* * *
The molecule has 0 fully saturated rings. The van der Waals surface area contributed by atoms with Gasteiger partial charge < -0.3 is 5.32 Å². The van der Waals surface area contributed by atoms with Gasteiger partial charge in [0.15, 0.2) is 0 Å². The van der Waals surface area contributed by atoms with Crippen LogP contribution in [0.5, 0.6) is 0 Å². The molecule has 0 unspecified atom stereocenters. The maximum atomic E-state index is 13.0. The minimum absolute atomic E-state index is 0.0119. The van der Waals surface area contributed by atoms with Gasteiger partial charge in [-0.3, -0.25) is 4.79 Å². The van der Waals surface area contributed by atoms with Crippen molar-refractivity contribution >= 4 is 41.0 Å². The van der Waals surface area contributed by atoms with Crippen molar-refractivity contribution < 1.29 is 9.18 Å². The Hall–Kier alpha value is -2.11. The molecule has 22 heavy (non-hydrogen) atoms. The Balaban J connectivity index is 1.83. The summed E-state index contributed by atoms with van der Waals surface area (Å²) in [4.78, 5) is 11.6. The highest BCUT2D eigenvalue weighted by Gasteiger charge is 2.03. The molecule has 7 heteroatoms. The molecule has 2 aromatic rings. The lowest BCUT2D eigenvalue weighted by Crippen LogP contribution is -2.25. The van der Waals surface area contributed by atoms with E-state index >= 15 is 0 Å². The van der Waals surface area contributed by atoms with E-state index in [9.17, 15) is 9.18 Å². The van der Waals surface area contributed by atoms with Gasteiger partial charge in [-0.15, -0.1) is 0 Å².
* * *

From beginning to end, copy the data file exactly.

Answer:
The molecule has 0 fully saturated rings. The van der Waals surface area contributed by atoms with Gasteiger partial charge < -0.3 is 5.32 Å². The van der Waals surface area contributed by atoms with Gasteiger partial charge in [0.15, 0.2) is 0 Å². The van der Waals surface area contributed by atoms with Crippen LogP contribution in [0.5, 0.6) is 0 Å². The molecule has 0 unspecified atom stereocenters. The maximum atomic E-state index is 13.0. The minimum absolute atomic E-state index is 0.0119. The van der Waals surface area contributed by atoms with Gasteiger partial charge in [-0.3, -0.25) is 4.79 Å². The van der Waals surface area contributed by atoms with Crippen molar-refractivity contribution >= 4 is 41.0 Å². The van der Waals surface area contributed by atoms with Crippen molar-refractivity contribution < 1.29 is 9.18 Å². The Hall–Kier alpha value is -2.11. The molecule has 22 heavy (non-hydrogen) atoms. The Balaban J connectivity index is 1.83. The summed E-state index contributed by atoms with van der Waals surface area (Å²) in [4.78, 5) is 11.6. The highest BCUT2D eigenvalue weighted by Gasteiger charge is 2.03. The molecule has 7 heteroatoms. The molecule has 2 aromatic rings. The lowest BCUT2D eigenvalue weighted by Crippen LogP contribution is -2.25. The van der Waals surface area contributed by atoms with E-state index >= 15 is 0 Å². The van der Waals surface area contributed by atoms with E-state index in [9.17, 15) is 9.18 Å². The van der Waals surface area contributed by atoms with Gasteiger partial charge in [-0.15, -0.1) is 0 Å².